The best thing I can suggest if you can't get her to bottle feed, is to make sure she has a full tummy before you go and also be back a few minutes before she is due for her next feeding.




answers from Omaha on

my son did well in transition with the 'AVENT' level one nipples. they are soft silicone and have a more "natural" shape (at least that is what the package says) and are supposed to be the most similar feeling for the baby. the level one have the smallest opening and the baby has to work at it like he were breastfeeding..this will help him not get used to the fast flow of typical bottles and therefore wean from the breast sooner.
good luck!



answers from Saginaw on

the nipples you are talking about are the yellow plastic aren't they ? My first son hated anything made with that yellow plastic. My newborn is now using the playtex drop ins with the Natural shape nipple and loves them. While it is a different motion for them to breastfeed vs. bottle feed and it will take some learning for them to use the new one, you may have to try a couple of different bottles ie nipple shapes before you find the one that is right for your child. I used Avent the first time and got lots of leaky bottles but I absolutely love the playtex ones we are using now, and when we go to the bigger size I plan on switching to the Playtex vent aire natural shape which has the same nipple we are currently using.
Good luck,



answers from Salt Lake City on

My only suggestion - keep trying, eventually she'll get it. Have you're husband try feeding instead of you (don't even be in the room where she can smell or hear you). I used the Avent bottles which seemed to work well for my daughter and used the number 1 nipple which has the slowest flow.

My daughter did the same thing and it took a few weeks of trying to finally get her to take a bottle. Good luck!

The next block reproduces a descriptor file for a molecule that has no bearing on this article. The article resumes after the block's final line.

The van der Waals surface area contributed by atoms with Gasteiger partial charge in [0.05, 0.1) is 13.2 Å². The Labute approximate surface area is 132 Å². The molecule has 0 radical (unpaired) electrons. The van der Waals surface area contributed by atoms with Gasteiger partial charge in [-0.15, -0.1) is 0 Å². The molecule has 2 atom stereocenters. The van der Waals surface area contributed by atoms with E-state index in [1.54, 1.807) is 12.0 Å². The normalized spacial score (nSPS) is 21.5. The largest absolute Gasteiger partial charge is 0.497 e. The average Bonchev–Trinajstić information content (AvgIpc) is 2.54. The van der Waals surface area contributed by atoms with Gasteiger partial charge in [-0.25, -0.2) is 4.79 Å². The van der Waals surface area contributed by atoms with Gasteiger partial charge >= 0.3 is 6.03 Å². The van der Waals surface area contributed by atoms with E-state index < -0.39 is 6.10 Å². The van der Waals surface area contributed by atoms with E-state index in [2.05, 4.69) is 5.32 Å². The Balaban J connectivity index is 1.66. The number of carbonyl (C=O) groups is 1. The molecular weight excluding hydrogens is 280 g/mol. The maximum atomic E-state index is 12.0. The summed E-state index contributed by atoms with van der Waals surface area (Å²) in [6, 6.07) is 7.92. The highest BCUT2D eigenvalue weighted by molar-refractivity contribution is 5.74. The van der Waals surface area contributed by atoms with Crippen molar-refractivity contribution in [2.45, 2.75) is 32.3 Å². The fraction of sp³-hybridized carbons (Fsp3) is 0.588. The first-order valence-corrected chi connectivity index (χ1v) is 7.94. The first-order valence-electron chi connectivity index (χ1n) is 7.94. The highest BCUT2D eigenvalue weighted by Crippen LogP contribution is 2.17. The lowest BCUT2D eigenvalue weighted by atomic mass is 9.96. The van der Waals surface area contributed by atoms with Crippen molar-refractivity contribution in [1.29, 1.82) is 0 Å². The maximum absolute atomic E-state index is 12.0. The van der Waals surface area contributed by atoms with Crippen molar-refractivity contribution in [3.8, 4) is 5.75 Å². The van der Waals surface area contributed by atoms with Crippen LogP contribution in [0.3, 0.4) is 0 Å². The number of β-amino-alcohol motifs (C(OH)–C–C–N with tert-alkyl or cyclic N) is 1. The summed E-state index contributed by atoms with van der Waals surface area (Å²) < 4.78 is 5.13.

answers from Great Falls on

I had good luck with the playtex vent-air 'natural shape'. With my second child we waited until about 3 months to try the bottle so it was a little difficult, but we had better success when dad gave it to him rather than mom. best of luck



answers from Milwaukee on

I struggled with the same issue. My son was and still is a wonderful nurser, but hated the bottle. I went through a few different bottles, but found that one worked the best for us. I used a bottle called Second Nature which mimiced the nursing actions and assisted with avoiding nipple confusion. The nipple seemed long to me, but once he got the hang of sucking on the bottle the gag reflex went away.
The temperature of the bottle, nipple, and milk really affected him. I had to make sure the bottle and nipple were at body temperature.
An odd tip I received was to apply the nipple cream I used to the nipple of the bottle. Since I used it on myself it was a familiar taste and texture for my son. It actually seemed to help him take the nipple better.
I went against convention and gave him the bottle myself until he was comfortable with it. I would hold him like I was nursing, but just gave him the bottle instead of the breast. Once he got the hang of it Dad started to give him the bottle.
Another tip that I received was to pump and then give the bottle right away. It is at the right temp, fresh, and you are empty so the smell isn't attracting the baby to you.
In the end my son did take bottles, but only out of necessity. He only drank 4-5 ounces at a time till he was 11 months and only 2-3 times a day. He adjusted his eating schedule to my work schedule. On weekends I would nurse before leaving and sometimes he would take the bottle and other times he would wait for me to get home. The key is that they continue to grow and gain weight. They always figure out away to get what they need.



answers from Lincoln on

I would suggest a few things:

#1: If you are breastfeeding, have your husband or someone else practice the bottle with her. She sees you in a different way and may think the bottle is just a play thing or toy so it is better to have someone else introduce the bottle.

#2: It takes time. Usually about two weeks for some babies before a baby becomes receptive to the bottle. Pick the same time each day for the bottle feeding. Then, that helps it become a habit and you can add more bottle feedings in a day if needed.

#3: Make sure the milk is warm enough and the nipple is warm. Even the slightest bit of chill can make your baby not want it.

#4: You should be able to find the Playtex bottles just about anywhere. They revamped the design so they may just look different to you. Use the #1 nipple and just let her practice each day. Once she takes the bottle well for someone else, she will start to take it from you too when needed.

Good Luck.